Hurricane Sandy Still a Threat; N.C. Electric Co-ops Restore Power, Prepare for ‘Round 2’
Raleigh, N.C. —North Carolina’s electric cooperatives along the coast, including Cape Hatteras Electric Cooperative in Buxton, which was most directly affected by Hurricane Sandy, worked quickly over the weekend and into Monday morning to restore power outages caused by the storm. Most of the electric cooperatives along the coast reported just scattered outages; Cape Hatteras Electric Cooperative, however, did have a circuit go down as a result of flooding, and the cooperative is currently working to restore power to 500 consumers.
Now North Carolina’s electric cooperatives in the western part of the state are on high alert, ready to respond should outages occur as a result of the major wind and snow event predicted in the mountains. In preparation for the severe weather, line crews are double-checking equipment and supplies and fueling their trucks.
When severe weather causes outages, electric cooperative line crews begin working immediately to restore service in a safe and efficient manner. Line crews from unaffected areas are ready to help should the storm in the mountains cause significant and widespread power outages. Some crews from southeastern cooperatives have been pre-staged to assist western cooperatives should the need arise.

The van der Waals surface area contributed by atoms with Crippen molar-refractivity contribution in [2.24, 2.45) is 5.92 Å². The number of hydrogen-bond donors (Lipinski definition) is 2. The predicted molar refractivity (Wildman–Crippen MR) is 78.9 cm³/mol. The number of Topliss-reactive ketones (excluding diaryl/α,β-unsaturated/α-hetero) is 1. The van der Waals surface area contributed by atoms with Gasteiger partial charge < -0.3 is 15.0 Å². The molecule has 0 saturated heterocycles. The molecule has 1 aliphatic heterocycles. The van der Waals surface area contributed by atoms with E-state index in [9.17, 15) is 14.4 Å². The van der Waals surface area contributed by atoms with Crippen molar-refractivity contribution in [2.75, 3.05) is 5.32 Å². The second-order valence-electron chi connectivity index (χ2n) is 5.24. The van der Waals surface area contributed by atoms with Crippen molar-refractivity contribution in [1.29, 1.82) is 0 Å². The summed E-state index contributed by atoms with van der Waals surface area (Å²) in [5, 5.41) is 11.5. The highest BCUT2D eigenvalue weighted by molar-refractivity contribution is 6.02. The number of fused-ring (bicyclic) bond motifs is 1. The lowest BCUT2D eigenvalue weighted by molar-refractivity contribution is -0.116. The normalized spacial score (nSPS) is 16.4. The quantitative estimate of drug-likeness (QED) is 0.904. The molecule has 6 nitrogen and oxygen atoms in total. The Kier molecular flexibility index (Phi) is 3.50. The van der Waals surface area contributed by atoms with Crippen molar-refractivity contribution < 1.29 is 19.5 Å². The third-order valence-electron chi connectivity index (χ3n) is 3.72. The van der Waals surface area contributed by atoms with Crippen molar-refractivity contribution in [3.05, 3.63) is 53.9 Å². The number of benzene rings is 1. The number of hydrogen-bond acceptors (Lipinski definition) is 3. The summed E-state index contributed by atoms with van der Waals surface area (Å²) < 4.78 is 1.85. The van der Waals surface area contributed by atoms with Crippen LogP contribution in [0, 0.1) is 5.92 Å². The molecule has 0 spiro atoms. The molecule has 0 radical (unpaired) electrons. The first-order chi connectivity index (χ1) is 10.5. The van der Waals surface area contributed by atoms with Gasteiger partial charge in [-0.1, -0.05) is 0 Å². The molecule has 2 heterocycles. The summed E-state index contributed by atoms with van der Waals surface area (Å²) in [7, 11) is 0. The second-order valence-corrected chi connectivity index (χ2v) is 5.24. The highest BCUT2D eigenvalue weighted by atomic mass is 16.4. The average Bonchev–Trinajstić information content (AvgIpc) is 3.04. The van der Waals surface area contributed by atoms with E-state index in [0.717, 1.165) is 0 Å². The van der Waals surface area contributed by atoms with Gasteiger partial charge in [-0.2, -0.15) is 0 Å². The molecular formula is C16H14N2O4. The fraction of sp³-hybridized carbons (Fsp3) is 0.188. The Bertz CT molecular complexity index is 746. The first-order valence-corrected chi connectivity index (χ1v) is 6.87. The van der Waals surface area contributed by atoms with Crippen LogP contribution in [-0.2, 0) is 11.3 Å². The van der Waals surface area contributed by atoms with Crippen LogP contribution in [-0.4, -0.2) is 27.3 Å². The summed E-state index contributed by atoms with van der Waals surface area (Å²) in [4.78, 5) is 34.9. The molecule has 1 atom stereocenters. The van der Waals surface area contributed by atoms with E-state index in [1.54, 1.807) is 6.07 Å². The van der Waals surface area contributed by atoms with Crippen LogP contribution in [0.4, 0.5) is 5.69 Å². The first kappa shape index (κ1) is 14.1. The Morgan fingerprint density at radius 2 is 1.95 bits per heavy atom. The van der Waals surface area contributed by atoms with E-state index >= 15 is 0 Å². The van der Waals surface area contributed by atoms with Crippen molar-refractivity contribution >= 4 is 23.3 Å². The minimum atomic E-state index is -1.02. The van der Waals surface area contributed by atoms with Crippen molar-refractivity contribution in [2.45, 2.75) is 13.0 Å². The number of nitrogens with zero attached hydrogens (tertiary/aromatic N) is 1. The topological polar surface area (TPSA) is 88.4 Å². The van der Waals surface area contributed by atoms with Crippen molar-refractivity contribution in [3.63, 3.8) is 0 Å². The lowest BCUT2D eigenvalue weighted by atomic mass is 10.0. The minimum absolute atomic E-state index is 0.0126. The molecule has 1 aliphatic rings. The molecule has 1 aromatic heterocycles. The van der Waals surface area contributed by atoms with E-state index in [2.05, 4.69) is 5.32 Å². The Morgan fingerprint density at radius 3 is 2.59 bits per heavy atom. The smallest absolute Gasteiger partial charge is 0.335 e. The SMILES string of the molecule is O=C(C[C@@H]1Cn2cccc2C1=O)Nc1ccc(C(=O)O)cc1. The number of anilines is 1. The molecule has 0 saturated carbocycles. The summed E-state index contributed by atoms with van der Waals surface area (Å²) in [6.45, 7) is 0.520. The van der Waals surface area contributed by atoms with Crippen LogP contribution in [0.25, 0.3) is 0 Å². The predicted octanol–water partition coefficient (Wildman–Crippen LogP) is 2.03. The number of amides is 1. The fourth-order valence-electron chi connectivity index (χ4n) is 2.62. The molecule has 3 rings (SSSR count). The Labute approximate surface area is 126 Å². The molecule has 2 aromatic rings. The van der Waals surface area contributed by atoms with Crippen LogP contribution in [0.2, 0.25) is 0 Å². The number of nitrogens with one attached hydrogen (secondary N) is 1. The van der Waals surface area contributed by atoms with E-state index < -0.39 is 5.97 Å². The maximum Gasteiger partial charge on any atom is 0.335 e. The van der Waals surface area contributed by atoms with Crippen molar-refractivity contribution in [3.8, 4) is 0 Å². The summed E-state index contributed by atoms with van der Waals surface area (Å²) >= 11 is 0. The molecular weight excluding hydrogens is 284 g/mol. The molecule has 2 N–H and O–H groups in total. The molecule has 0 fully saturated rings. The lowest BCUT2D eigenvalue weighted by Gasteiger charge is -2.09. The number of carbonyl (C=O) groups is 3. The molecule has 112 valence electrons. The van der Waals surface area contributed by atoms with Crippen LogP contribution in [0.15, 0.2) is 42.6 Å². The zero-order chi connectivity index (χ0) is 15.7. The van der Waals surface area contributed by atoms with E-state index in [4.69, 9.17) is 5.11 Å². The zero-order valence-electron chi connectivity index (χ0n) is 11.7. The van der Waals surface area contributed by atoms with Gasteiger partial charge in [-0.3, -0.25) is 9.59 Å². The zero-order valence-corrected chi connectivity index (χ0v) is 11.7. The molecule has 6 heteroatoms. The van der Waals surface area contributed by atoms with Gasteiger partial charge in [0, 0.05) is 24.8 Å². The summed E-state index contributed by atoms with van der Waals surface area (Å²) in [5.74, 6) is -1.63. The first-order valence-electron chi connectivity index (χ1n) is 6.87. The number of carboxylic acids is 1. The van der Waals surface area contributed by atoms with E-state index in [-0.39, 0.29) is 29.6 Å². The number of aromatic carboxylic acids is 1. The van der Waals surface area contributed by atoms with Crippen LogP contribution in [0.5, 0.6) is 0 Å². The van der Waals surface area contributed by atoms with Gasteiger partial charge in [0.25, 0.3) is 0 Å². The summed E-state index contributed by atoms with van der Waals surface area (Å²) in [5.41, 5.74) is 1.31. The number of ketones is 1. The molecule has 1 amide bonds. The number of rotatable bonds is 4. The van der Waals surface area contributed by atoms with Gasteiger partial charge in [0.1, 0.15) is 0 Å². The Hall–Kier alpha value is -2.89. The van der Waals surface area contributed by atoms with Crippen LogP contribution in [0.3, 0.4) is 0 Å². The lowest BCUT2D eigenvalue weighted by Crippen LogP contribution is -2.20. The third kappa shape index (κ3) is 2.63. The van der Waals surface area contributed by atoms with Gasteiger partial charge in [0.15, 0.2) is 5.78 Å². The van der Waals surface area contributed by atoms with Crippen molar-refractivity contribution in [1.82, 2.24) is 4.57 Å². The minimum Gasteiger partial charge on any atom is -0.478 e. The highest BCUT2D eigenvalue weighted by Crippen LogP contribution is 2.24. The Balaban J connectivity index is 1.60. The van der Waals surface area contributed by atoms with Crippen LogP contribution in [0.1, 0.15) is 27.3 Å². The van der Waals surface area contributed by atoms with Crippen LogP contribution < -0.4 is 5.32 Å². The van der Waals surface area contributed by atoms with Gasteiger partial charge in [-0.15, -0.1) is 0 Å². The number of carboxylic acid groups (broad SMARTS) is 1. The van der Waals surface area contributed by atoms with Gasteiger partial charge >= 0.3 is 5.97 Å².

Electric cooperative members should make sure they have their electric cooperative’s outage reporting phone number available. The outage reporting phone numbers for the state’s 26 electric cooperatives, and comprehensive storm and electric safety information can be found at www.ncelectriccooperatives.com/storm/outages.htm.
Now is the time to prepare an emergency kit that includes non-perishable food and bottled water, a flashlight, radio, batteries and any other items necessary for getting through a power outage. Remember to NEVER touch a fallen power line; fallen lines can be energized, and touching them could result in serious injury or even death.
North Carolina’s electric cooperatives serve approximately 2.5 million people in 93 of the state’s 100 counties.